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The action occurs entirely on that day, and while it is scarcely about the impending war, or about "Islamic terrorism" (77) (the phrase is used by the protagonist, consultant neurosurgeon Henry Perowne, whose focalizing consciousness mediates everything), Saturday is very much about the pressure that public histories and emergencies exert upon the happiness and self-esteem of the private citizen. [...] Perowne's opinions and reflections have at times a strongly ideological tenor, which invites or provokes readers to respond by articulating their own views.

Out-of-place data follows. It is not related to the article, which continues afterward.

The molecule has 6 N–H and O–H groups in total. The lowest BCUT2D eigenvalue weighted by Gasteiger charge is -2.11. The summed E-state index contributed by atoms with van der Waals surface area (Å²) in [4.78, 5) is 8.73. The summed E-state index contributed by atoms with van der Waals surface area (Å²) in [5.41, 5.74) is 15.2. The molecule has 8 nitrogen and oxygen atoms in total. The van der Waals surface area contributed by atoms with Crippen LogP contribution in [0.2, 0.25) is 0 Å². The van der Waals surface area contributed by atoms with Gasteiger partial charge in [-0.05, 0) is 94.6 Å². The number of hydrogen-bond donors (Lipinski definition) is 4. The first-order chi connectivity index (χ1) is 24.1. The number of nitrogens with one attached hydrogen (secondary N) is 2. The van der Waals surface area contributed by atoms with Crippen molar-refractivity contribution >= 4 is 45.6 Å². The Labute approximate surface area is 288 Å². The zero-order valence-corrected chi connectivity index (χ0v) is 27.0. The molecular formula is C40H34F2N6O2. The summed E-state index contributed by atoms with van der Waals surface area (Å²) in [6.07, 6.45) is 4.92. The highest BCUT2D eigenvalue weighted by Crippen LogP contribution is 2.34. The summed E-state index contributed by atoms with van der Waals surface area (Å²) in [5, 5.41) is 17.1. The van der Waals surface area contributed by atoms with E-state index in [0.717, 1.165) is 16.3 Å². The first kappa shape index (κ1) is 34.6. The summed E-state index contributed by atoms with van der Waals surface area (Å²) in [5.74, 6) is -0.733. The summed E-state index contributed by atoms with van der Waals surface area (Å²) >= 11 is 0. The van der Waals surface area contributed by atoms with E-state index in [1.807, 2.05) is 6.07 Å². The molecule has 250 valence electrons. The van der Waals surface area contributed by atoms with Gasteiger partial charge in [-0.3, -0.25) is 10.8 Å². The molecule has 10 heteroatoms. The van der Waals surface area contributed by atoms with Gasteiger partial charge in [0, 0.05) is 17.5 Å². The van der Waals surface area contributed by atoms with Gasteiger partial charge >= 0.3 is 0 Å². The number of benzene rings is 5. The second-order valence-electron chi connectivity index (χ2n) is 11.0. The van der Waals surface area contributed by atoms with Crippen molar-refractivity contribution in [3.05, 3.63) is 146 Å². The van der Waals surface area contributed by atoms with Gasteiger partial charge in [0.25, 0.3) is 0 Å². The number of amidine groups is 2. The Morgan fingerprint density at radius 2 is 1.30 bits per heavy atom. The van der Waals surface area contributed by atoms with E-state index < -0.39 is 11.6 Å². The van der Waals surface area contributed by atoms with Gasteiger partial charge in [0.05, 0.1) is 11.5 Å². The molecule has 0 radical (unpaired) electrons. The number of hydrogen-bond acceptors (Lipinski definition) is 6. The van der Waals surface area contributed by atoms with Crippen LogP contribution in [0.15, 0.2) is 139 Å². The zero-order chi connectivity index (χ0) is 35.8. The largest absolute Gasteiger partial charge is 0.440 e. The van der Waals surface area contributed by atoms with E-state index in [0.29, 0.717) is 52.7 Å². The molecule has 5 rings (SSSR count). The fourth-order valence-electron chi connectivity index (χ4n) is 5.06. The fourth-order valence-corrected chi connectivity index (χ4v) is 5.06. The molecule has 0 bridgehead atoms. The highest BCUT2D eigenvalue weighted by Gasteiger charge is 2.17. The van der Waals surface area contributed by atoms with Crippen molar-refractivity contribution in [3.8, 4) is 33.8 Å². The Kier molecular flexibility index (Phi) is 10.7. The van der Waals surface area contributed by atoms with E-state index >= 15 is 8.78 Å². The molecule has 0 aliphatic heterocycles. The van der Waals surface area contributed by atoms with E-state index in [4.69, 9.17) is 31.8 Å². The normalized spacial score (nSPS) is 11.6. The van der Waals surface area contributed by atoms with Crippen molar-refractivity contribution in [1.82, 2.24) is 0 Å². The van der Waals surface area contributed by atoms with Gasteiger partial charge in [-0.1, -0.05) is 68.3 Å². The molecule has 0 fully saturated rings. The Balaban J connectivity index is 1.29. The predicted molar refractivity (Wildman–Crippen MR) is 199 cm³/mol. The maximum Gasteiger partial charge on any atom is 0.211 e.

ANoSogNoSIA, or the PolItIcAl UNcoNScIoUS: lIMItS of VISIoN IN IAN MceWAN’S Saturday Martin ryle No British literary novelist has recently been enjoying more favorable reviews than Ian Mcewan.1 Many of Mcewan’s novels combine event- ful—sometimes violent—narratives with an explicit address to social and political topics. (this is the case in his latest work, Solar , as it is in Saturday.) this has made part of their claim to
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